Monday, February 28, 2011

Book Time

I'm home with sick kids. 4 kids with horrible coughs, terrible noses and fevers. They were sick all weekend and on it goes. I've got it too. Tuba is the only one who is completely well. Good for him!

So, I'm home and the kids are being allowed to watch more TV than they ever thought possible. I might as well catch up on my blogging. :)

Book club met last week and we discussed 3 Cups of Tea; One Man's Mission to Promote Peace...One School at a Time. I loved this book! Everybody should read it. Inspirational and educational and entertaining. The best!

Here is one of my favorite quotes in the book. "In times of war, you often hear leaders-Christians, Jewish, and Muslim-saying, 'God is on our side.' But that isn't true. In war, God is on the side of the refugees, widows and orphans." The other is in reference to educating girls and Mortenson's struggle to get more village girls attending school. He says, "Once you educate the boys, they tend to leave the villages and go search for work in the cities. But girls stay home, become leaders in the community, and pass on what they've learned. If you really want to change a culture, to empower women, improve basic hygiene and health care, and fight high rates of infant mortality, the answer is to educate girls". I first read this quote in the book Half the Sky. I highly recommend the book. If anyone ever wonders what they can do to fight poverty, slavery, terror in the both of these books and you will have your answer. We can ALL do something. We cannot do everything but we can do something. So, go do it!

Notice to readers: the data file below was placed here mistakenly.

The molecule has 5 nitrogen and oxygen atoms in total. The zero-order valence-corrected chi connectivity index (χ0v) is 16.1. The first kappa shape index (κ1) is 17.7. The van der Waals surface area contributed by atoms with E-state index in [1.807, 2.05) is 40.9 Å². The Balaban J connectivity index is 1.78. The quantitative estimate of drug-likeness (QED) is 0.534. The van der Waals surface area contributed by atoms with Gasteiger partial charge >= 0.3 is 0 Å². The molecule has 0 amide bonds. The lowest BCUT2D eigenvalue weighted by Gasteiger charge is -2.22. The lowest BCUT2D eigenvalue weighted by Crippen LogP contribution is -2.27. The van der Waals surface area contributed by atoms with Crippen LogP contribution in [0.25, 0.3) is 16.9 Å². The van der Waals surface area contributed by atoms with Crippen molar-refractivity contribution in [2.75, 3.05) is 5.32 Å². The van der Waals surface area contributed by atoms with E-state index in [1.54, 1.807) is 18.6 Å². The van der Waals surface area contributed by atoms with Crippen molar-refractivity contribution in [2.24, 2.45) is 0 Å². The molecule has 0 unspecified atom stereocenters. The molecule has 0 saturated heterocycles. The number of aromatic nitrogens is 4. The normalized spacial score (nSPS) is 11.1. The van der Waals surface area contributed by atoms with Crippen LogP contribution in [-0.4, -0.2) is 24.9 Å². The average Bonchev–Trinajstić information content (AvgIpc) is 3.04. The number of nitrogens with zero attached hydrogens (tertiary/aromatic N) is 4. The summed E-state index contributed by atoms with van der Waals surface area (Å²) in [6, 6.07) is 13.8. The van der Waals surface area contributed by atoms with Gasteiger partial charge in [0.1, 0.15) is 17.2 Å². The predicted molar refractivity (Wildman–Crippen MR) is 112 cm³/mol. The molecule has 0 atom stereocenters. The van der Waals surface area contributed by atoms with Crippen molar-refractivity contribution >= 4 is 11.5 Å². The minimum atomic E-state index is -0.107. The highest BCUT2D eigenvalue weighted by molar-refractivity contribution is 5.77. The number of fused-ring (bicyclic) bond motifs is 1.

I am book club host for March and I chose Snow Flower and the Secret Fan by Lisa See. Thank you Erika for the suggestion...and now, what kind of chocolate would you like?? Send me your address too. I'm excited to get reading this book. Looks great. This is what Publisher's Weekly says about the book.

See's engrossing novel set in remote 19th-century China details the deeply affecting story of lifelong, intimate friends (laotong, or "old sames") Lily and Snow Flower, their imprisonment by rigid codes of conduct for women and their betrayal by pride and love. While granting immediacy to Lily's voice, See (Flower Net) adroitly transmits historical background in graceful prose. Her in-depth research into women's ceremonies and duties in China's rural interior brings fascinating revelations about arranged marriages, women's inferior status in both their natal and married homes, and the Confucian proverbs and myriad superstitions that informed daily life. Beginning with a detailed and heartbreaking description of Lily and her sisters' foot binding ("Only through pain will you have beauty. Only through suffering will you have peace"), the story widens to a vivid portrait of family and village life. Most impressive is See's incorporation of nu shu, a secret written phonetic code among women—here between Lily and Snow Flower—that dates back 1,000 years in the southwestern Hunan province ("My writing is soaked with the tears of my heart,/ An invisible rebellion that no man can see"). As both a suspenseful and poignant story and an absorbing historical chronicle, this novel has bestseller potential and should become a reading group favorite as well.

Happy Reading!

No comments:

Post a Comment


Related Posts Plugin for WordPress, Blogger...